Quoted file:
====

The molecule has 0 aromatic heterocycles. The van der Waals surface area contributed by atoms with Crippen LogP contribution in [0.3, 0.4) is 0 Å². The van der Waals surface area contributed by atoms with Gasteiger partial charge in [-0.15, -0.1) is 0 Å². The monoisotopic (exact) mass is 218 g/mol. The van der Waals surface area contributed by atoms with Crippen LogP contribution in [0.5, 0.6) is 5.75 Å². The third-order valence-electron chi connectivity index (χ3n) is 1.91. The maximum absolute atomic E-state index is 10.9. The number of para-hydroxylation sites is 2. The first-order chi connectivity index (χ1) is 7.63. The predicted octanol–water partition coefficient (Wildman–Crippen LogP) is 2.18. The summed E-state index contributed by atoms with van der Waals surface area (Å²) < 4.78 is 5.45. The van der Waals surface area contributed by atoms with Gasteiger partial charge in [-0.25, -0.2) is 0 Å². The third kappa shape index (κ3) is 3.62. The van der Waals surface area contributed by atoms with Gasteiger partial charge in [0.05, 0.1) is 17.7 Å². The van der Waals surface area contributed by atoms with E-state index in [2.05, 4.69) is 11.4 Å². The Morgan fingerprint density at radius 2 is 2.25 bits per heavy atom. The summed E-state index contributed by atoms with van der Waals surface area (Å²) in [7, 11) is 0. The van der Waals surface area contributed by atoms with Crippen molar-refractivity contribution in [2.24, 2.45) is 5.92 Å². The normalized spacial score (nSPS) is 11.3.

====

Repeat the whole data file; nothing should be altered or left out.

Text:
The molecule has 0 aromatic heterocycles. The van der Waals surface area contributed by atoms with Crippen LogP contribution in [0.3, 0.4) is 0 Å². The van der Waals surface area contributed by atoms with Gasteiger partial charge in [-0.15, -0.1) is 0 Å². The monoisotopic (exact) mass is 218 g/mol. The van der Waals surface area contributed by atoms with Crippen LogP contribution in [0.5, 0.6) is 5.75 Å². The third-order valence-electron chi connectivity index (χ3n) is 1.91. The maximum absolute atomic E-state index is 10.9. The number of para-hydroxylation sites is 2. The first-order chi connectivity index (χ1) is 7.63. The predicted octanol–water partition coefficient (Wildman–Crippen LogP) is 2.18. The summed E-state index contributed by atoms with van der Waals surface area (Å²) < 4.78 is 5.45. The van der Waals surface area contributed by atoms with Gasteiger partial charge in [-0.25, -0.2) is 0 Å². The third kappa shape index (κ3) is 3.62. The van der Waals surface area contributed by atoms with Gasteiger partial charge in [0.05, 0.1) is 17.7 Å². The van der Waals surface area contributed by atoms with E-state index in [2.05, 4.69) is 11.4 Å². The Morgan fingerprint density at radius 2 is 2.25 bits per heavy atom. The summed E-state index contributed by atoms with van der Waals surface area (Å²) in [7, 11) is 0. The van der Waals surface area contributed by atoms with Crippen molar-refractivity contribution in [2.24, 2.45) is 5.92 Å². The normalized spacial score (nSPS) is 11.3.